I think that for all vehicles, we have to train ourselves to act rationally because we often have to make split second decisions and rational responses don’t always come naturally. Until you’ve trained yourself to make the right choice automatically, you’ll probably have to spend some time thinking through what your correct response should be. Let me take an example that I’ve seen lately.

Eastbound Mountain Avenue between Shields and Grant street has been closed while the city pulls out the 100 year old water pipes and replaces them. So the south side of the street has been blocked off and traffic is being diverted along Oak Street, which is only one block to the south. Every single motorist that wants to travel along that section of Mountain has, rightly, chosen to either take the posted detour, or to follow another appropriate detour of their own choosing. Cyclists, on the other hand? Oh Lordy. I’ve seen person after person put themselves and others in harms way because they decide that they can follow their own rules in such circumstances. Instead of following the detour, or finding some other street to detour on, they’ve used the bike lane (or the sidewalk) and traveled against the flow of traffic on the north side of the street.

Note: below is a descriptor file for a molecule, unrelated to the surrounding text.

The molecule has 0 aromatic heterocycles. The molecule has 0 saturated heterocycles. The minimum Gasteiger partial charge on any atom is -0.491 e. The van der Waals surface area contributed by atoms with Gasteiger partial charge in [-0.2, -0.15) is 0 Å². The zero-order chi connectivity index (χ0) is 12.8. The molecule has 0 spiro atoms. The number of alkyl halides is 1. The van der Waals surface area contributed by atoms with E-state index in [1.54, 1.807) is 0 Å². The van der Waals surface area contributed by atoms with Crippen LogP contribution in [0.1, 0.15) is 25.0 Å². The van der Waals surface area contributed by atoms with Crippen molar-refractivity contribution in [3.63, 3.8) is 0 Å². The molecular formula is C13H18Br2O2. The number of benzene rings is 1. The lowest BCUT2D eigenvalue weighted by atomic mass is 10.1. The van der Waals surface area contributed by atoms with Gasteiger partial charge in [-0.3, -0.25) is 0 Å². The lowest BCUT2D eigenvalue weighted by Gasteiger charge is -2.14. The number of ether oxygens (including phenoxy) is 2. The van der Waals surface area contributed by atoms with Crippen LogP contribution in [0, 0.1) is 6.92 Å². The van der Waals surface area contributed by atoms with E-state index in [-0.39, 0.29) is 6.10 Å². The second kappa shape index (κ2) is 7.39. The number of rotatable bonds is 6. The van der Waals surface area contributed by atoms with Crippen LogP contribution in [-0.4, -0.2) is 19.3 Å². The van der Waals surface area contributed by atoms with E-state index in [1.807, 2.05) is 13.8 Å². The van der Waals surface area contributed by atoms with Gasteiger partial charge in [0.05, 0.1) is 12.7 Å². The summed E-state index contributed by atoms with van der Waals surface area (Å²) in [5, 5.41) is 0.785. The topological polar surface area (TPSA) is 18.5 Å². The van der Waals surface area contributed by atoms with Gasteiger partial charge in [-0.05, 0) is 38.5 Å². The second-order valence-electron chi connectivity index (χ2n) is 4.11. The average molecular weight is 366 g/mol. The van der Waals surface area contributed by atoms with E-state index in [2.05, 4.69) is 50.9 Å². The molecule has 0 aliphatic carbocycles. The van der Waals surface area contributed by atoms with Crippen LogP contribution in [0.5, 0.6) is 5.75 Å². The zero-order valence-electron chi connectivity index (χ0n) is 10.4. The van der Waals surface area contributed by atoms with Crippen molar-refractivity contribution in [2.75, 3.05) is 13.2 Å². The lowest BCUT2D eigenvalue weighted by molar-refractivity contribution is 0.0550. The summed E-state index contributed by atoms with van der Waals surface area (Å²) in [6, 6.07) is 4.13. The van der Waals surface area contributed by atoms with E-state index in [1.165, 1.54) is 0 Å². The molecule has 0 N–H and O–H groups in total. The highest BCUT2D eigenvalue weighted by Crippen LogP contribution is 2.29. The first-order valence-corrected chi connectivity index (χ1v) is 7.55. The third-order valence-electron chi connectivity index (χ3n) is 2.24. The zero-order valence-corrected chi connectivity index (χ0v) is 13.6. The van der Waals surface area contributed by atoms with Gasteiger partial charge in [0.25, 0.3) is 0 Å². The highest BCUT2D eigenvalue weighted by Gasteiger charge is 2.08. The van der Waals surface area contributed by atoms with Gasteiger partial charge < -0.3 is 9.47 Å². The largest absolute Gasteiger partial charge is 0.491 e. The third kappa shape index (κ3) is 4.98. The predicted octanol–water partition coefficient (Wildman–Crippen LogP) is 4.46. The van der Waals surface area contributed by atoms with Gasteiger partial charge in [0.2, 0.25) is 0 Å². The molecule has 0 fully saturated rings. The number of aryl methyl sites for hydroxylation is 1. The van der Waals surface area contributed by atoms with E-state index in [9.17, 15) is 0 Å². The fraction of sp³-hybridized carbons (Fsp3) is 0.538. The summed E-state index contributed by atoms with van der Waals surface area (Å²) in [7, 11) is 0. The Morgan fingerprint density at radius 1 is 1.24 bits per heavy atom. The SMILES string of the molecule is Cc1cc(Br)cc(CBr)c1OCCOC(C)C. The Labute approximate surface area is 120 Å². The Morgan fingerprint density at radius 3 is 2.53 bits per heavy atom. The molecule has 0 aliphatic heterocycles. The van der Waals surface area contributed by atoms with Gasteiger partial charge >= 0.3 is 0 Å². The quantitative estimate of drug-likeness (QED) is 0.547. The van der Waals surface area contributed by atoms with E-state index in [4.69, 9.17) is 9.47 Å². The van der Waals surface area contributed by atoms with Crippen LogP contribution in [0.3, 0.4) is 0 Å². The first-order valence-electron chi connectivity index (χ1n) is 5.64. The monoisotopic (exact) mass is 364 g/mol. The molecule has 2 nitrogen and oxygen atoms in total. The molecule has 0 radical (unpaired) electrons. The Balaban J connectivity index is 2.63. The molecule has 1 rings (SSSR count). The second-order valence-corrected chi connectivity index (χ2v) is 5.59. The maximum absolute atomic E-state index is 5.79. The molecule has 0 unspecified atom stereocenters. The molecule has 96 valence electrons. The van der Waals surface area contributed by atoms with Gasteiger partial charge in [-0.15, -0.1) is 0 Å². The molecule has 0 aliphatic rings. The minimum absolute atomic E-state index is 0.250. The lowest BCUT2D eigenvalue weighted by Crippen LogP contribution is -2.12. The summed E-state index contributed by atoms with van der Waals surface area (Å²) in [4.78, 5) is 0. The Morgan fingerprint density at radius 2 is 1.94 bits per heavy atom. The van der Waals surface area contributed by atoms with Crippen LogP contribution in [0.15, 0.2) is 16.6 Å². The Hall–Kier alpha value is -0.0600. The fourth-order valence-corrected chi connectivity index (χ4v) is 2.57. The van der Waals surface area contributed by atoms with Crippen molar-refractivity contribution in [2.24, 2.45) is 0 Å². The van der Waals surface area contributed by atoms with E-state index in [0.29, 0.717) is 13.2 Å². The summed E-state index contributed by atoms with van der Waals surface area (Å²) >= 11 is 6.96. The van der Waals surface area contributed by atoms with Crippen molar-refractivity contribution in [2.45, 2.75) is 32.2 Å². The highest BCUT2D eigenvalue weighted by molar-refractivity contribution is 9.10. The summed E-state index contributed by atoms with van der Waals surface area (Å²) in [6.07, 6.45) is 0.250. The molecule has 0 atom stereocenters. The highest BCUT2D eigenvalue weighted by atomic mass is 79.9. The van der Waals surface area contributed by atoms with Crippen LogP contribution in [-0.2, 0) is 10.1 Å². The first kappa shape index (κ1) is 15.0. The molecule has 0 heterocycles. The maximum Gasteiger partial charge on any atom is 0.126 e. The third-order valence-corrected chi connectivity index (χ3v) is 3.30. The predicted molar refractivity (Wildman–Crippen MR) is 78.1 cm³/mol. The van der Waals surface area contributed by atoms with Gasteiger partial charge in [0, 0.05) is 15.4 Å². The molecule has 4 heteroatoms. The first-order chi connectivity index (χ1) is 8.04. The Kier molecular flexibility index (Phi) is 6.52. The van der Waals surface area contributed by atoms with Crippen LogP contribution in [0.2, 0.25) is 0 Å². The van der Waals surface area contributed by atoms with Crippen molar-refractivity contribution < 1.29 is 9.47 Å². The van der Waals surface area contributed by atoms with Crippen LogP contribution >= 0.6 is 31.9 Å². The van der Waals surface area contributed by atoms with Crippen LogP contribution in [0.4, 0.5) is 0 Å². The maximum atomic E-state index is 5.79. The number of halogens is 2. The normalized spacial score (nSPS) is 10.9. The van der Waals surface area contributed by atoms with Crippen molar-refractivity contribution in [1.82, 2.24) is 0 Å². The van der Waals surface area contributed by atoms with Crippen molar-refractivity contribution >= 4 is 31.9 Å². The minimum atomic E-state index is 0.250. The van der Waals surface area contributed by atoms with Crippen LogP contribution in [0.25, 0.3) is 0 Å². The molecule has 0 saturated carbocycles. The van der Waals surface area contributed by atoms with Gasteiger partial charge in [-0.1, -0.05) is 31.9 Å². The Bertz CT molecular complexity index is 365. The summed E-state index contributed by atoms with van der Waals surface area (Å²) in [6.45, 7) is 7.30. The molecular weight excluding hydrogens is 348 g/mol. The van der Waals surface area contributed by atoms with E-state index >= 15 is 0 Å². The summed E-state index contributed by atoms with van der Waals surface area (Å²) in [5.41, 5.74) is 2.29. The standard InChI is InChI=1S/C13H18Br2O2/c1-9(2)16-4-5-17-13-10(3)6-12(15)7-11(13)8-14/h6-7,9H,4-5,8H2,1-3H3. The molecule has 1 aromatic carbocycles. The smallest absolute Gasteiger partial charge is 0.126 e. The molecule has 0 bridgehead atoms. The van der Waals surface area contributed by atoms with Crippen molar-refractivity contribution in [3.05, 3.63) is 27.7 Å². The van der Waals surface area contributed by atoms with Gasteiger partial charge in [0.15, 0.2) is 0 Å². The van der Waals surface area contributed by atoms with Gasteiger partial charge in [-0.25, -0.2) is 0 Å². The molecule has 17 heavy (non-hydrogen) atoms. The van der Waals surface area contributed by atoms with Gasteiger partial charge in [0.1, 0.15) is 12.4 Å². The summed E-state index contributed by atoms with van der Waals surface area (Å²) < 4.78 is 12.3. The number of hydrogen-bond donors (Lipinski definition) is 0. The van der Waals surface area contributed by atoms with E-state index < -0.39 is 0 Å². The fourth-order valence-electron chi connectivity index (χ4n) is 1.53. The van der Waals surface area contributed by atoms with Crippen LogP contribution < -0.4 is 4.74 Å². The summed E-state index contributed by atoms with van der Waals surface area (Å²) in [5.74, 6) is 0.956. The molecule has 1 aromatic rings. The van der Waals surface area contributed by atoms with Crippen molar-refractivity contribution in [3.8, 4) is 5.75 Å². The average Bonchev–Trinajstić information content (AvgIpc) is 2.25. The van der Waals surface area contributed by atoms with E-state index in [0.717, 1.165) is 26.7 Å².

Riding in a bike lane against the flow of traffic is illegal. [CRS 42-4-1002. (1) Drivers of vehicles proceeding in opposite directions shall pass each other to the right.]